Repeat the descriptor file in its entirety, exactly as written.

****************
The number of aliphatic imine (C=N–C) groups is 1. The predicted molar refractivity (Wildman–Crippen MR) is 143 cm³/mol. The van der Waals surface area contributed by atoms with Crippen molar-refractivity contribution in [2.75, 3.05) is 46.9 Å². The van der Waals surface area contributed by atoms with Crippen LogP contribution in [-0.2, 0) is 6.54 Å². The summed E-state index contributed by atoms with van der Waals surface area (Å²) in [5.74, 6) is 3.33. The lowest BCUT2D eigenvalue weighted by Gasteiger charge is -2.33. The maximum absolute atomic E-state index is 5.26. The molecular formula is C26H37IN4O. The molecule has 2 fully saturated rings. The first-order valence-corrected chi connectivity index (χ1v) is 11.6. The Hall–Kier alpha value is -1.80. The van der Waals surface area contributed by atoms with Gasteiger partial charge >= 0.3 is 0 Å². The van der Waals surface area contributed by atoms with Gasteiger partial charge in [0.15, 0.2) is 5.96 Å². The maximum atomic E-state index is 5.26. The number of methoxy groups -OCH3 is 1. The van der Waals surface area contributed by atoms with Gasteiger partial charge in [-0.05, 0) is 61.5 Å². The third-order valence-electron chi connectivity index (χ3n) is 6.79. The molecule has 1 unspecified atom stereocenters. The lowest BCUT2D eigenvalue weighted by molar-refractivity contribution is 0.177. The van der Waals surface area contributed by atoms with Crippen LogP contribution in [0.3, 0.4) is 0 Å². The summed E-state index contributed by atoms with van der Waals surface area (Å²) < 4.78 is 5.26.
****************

The number of aliphatic imine (C=N–C) groups is 1. The predicted molar refractivity (Wildman–Crippen MR) is 143 cm³/mol. The van der Waals surface area contributed by atoms with Crippen molar-refractivity contribution in [2.75, 3.05) is 46.9 Å². The van der Waals surface area contributed by atoms with Crippen LogP contribution in [-0.2, 0) is 6.54 Å². The summed E-state index contributed by atoms with van der Waals surface area (Å²) in [5.74, 6) is 3.33. The lowest BCUT2D eigenvalue weighted by Gasteiger charge is -2.33. The maximum absolute atomic E-state index is 5.26. The molecular formula is C26H37IN4O. The molecule has 2 fully saturated rings. The first-order valence-corrected chi connectivity index (χ1v) is 11.6. The Hall–Kier alpha value is -1.80. The van der Waals surface area contributed by atoms with Gasteiger partial charge >= 0.3 is 0 Å². The van der Waals surface area contributed by atoms with Gasteiger partial charge in [0.15, 0.2) is 5.96 Å². The maximum atomic E-state index is 5.26. The number of methoxy groups -OCH3 is 1. The van der Waals surface area contributed by atoms with Gasteiger partial charge in [-0.05, 0) is 61.5 Å². The third-order valence-electron chi connectivity index (χ3n) is 6.79. The molecule has 1 unspecified atom stereocenters. The lowest BCUT2D eigenvalue weighted by molar-refractivity contribution is 0.177. The van der Waals surface area contributed by atoms with Crippen LogP contribution in [0.3, 0.4) is 0 Å². The summed E-state index contributed by atoms with van der Waals surface area (Å²) < 4.78 is 5.26.